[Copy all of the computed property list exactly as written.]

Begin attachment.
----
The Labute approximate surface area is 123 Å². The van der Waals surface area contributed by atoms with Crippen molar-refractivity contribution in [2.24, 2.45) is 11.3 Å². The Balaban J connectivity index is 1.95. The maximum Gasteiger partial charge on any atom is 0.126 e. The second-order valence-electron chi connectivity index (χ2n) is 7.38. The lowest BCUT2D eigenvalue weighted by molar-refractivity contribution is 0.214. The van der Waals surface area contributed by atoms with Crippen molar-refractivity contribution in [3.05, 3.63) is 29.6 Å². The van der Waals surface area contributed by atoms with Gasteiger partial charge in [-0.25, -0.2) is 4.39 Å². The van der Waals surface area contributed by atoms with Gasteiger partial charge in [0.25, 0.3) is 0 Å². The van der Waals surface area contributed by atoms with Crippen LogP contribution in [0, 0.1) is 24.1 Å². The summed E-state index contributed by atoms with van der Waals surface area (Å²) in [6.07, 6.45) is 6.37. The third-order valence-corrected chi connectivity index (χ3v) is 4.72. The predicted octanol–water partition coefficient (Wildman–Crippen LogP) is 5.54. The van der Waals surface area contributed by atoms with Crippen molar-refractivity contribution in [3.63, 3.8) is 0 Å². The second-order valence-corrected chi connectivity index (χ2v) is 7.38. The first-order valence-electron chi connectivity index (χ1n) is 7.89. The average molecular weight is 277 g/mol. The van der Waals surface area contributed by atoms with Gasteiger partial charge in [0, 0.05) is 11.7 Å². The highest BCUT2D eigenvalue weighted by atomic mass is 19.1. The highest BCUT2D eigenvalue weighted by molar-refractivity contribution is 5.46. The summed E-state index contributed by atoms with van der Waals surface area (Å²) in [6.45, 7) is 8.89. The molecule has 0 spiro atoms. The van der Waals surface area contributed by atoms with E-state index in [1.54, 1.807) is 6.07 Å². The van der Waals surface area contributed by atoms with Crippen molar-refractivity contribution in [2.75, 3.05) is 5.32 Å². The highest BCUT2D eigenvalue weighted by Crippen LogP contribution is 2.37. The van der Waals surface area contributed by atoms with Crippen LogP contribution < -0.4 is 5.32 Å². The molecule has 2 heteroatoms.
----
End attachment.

The Labute approximate surface area is 123 Å². The van der Waals surface area contributed by atoms with Crippen molar-refractivity contribution in [2.24, 2.45) is 11.3 Å². The Balaban J connectivity index is 1.95. The maximum Gasteiger partial charge on any atom is 0.126 e. The second-order valence-electron chi connectivity index (χ2n) is 7.38. The lowest BCUT2D eigenvalue weighted by molar-refractivity contribution is 0.214. The van der Waals surface area contributed by atoms with Crippen molar-refractivity contribution in [3.05, 3.63) is 29.6 Å². The van der Waals surface area contributed by atoms with Gasteiger partial charge in [-0.25, -0.2) is 4.39 Å². The van der Waals surface area contributed by atoms with Gasteiger partial charge in [0.25, 0.3) is 0 Å². The van der Waals surface area contributed by atoms with Crippen LogP contribution in [0, 0.1) is 24.1 Å². The summed E-state index contributed by atoms with van der Waals surface area (Å²) in [6.07, 6.45) is 6.37. The third-order valence-corrected chi connectivity index (χ3v) is 4.72. The predicted octanol–water partition coefficient (Wildman–Crippen LogP) is 5.54. The van der Waals surface area contributed by atoms with Crippen molar-refractivity contribution in [3.63, 3.8) is 0 Å². The second-order valence-corrected chi connectivity index (χ2v) is 7.38. The first-order valence-electron chi connectivity index (χ1n) is 7.89. The average molecular weight is 277 g/mol. The van der Waals surface area contributed by atoms with Gasteiger partial charge in [0, 0.05) is 11.7 Å². The highest BCUT2D eigenvalue weighted by atomic mass is 19.1. The highest BCUT2D eigenvalue weighted by molar-refractivity contribution is 5.46. The summed E-state index contributed by atoms with van der Waals surface area (Å²) in [6.45, 7) is 8.89. The molecule has 0 spiro atoms. The van der Waals surface area contributed by atoms with E-state index in [1.54, 1.807) is 6.07 Å². The van der Waals surface area contributed by atoms with Crippen molar-refractivity contribution in [2.75, 3.05) is 5.32 Å². The highest BCUT2D eigenvalue weighted by Crippen LogP contribution is 2.37. The van der Waals surface area contributed by atoms with Crippen LogP contribution < -0.4 is 5.32 Å². The molecule has 2 heteroatoms.